While the tone of the series has changed a little bit with this issue, as well as the focus, it still maintains its same high standards that it has proven so far.  The sub-plot with Tristan is distracting in a way, but then the idea here was not to bring back the series’ protagonist with a flash but rather with a slow burn.  It is an effective way to pave the way for what will be Olive’s future, but as a good story should do, it is taking its time and not rushing in, and this issue is better for it.

Story: Becky Cloonan and Brendan Fletcher  Art: Karl Kerschl
Story: 8.9 Art: 8.9 Overall: 8.9 Recommendation: Buy


Review: Gotham Academy Endgame #1

gaeg001So far in its short but excellent run, Gotham Academy has managed to capture interest due to its close connection to Gotham, but also that it skirts the connection to create its own unique narrative.  The stories have thus been focused in a particular direction and they have thus maintained similarities in tone and content.  This issue is the first break in that trend, focusing instead on activities which would be something much more closely linked to the activities of young people.  At the same time, while this is essentially a loose collection of horror stories, it does the same as always with this series as it balances some connection to Gotham with its own stories, even if it is more of an aside than anything.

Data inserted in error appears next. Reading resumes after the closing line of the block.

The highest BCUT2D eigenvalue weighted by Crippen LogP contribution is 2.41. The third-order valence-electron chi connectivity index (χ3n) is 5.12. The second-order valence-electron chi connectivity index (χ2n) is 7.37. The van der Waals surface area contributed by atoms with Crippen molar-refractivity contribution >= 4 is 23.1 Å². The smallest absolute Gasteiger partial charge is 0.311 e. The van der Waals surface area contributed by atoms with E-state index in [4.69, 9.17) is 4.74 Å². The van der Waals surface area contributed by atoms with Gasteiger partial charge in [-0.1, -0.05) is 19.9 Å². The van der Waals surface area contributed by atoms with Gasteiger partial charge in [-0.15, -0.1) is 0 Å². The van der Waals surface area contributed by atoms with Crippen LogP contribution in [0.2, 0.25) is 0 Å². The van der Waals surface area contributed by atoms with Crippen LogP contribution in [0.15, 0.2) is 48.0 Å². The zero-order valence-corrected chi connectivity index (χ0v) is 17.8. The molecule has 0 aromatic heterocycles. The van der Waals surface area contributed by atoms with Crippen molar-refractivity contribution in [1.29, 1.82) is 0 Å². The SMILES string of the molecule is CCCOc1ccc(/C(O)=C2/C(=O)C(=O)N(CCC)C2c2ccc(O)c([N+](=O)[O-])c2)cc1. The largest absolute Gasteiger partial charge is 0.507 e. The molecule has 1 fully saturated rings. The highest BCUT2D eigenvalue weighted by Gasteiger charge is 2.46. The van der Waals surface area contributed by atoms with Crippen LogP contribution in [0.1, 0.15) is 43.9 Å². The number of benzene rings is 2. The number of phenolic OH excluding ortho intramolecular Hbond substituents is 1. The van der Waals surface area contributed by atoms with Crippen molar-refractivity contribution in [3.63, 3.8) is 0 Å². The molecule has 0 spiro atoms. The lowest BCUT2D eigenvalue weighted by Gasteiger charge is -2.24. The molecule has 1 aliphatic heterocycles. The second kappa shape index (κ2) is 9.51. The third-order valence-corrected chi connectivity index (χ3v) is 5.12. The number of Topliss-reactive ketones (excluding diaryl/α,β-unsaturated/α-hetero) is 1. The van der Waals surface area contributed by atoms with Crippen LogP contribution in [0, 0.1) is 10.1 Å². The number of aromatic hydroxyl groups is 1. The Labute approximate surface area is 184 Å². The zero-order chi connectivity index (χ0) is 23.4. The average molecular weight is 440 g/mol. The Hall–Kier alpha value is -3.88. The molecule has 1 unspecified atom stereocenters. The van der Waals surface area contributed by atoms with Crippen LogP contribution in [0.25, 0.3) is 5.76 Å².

There is a bit of a forced setup as the girl’s are forced to camp out in the school gym because of a virus spread by the Joker.  It is a bit of a disconnect that something so dangerous is treated in such a cavalier manner, but it does work to get the characters into tents to tell spooky stories.  What is particularly interesting in this story is the combination actual urban legends with that of the Joker.  There are only three stories told, but each connects in way, either to the Joker or to the Red Hood, and adds a bit of background to the character who has none.  Although the background is usually considered to be much more mundane (falling in a vat of acid) as the Joker represents true chaos and anarchy, there is no reason to think that in some way that he is not tied to these stories in some way.